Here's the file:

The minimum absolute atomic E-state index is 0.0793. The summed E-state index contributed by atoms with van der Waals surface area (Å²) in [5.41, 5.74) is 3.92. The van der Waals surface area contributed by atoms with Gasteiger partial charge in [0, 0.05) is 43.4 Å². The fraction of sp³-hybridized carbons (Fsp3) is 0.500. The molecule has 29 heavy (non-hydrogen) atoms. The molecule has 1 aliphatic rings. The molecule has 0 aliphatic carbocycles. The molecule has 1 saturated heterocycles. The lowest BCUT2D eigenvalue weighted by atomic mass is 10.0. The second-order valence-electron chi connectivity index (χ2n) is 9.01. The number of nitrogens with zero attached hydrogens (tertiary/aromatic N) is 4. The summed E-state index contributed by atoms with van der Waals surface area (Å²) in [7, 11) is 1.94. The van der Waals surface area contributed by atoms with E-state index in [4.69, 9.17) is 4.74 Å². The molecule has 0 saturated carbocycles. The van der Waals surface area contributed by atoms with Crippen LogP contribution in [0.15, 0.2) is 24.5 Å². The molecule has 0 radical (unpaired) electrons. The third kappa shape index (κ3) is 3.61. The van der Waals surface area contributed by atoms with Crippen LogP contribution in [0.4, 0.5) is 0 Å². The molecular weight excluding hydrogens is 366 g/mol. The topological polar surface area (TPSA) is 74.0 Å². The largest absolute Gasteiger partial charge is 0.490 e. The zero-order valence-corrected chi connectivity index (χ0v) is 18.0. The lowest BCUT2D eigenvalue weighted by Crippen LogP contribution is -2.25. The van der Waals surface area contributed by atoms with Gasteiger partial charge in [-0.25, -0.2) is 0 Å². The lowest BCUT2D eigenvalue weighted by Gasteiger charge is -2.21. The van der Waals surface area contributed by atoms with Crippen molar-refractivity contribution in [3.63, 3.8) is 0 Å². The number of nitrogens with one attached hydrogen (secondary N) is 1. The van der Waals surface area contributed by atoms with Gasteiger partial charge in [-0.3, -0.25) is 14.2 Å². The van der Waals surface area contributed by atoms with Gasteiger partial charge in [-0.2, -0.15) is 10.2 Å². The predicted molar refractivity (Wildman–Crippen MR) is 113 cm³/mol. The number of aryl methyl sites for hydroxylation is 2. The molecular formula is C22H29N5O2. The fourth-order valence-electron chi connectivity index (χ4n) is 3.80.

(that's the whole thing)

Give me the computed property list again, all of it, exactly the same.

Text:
The minimum absolute atomic E-state index is 0.0793. The summed E-state index contributed by atoms with van der Waals surface area (Å²) in [5.41, 5.74) is 3.92. The van der Waals surface area contributed by atoms with Gasteiger partial charge in [0, 0.05) is 43.4 Å². The fraction of sp³-hybridized carbons (Fsp3) is 0.500. The molecule has 29 heavy (non-hydrogen) atoms. The molecule has 1 aliphatic rings. The molecule has 0 aliphatic carbocycles. The molecule has 1 saturated heterocycles. The lowest BCUT2D eigenvalue weighted by atomic mass is 10.0. The second-order valence-electron chi connectivity index (χ2n) is 9.01. The number of nitrogens with zero attached hydrogens (tertiary/aromatic N) is 4. The summed E-state index contributed by atoms with van der Waals surface area (Å²) in [7, 11) is 1.94. The van der Waals surface area contributed by atoms with E-state index in [4.69, 9.17) is 4.74 Å². The molecule has 0 saturated carbocycles. The van der Waals surface area contributed by atoms with Crippen LogP contribution in [0.15, 0.2) is 24.5 Å². The molecule has 0 radical (unpaired) electrons. The third kappa shape index (κ3) is 3.61. The van der Waals surface area contributed by atoms with Crippen LogP contribution in [0.4, 0.5) is 0 Å². The molecular weight excluding hydrogens is 366 g/mol. The topological polar surface area (TPSA) is 74.0 Å². The largest absolute Gasteiger partial charge is 0.490 e. The zero-order valence-corrected chi connectivity index (χ0v) is 18.0. The lowest BCUT2D eigenvalue weighted by Crippen LogP contribution is -2.25. The van der Waals surface area contributed by atoms with Gasteiger partial charge in [-0.25, -0.2) is 0 Å². The lowest BCUT2D eigenvalue weighted by Gasteiger charge is -2.21. The van der Waals surface area contributed by atoms with Crippen molar-refractivity contribution in [3.63, 3.8) is 0 Å². The number of nitrogens with one attached hydrogen (secondary N) is 1. The van der Waals surface area contributed by atoms with Gasteiger partial charge in [-0.3, -0.25) is 14.2 Å². The van der Waals surface area contributed by atoms with Gasteiger partial charge in [-0.2, -0.15) is 10.2 Å². The predicted molar refractivity (Wildman–Crippen MR) is 113 cm³/mol. The number of aryl methyl sites for hydroxylation is 2. The molecular formula is C22H29N5O2. The fourth-order valence-electron chi connectivity index (χ4n) is 3.80.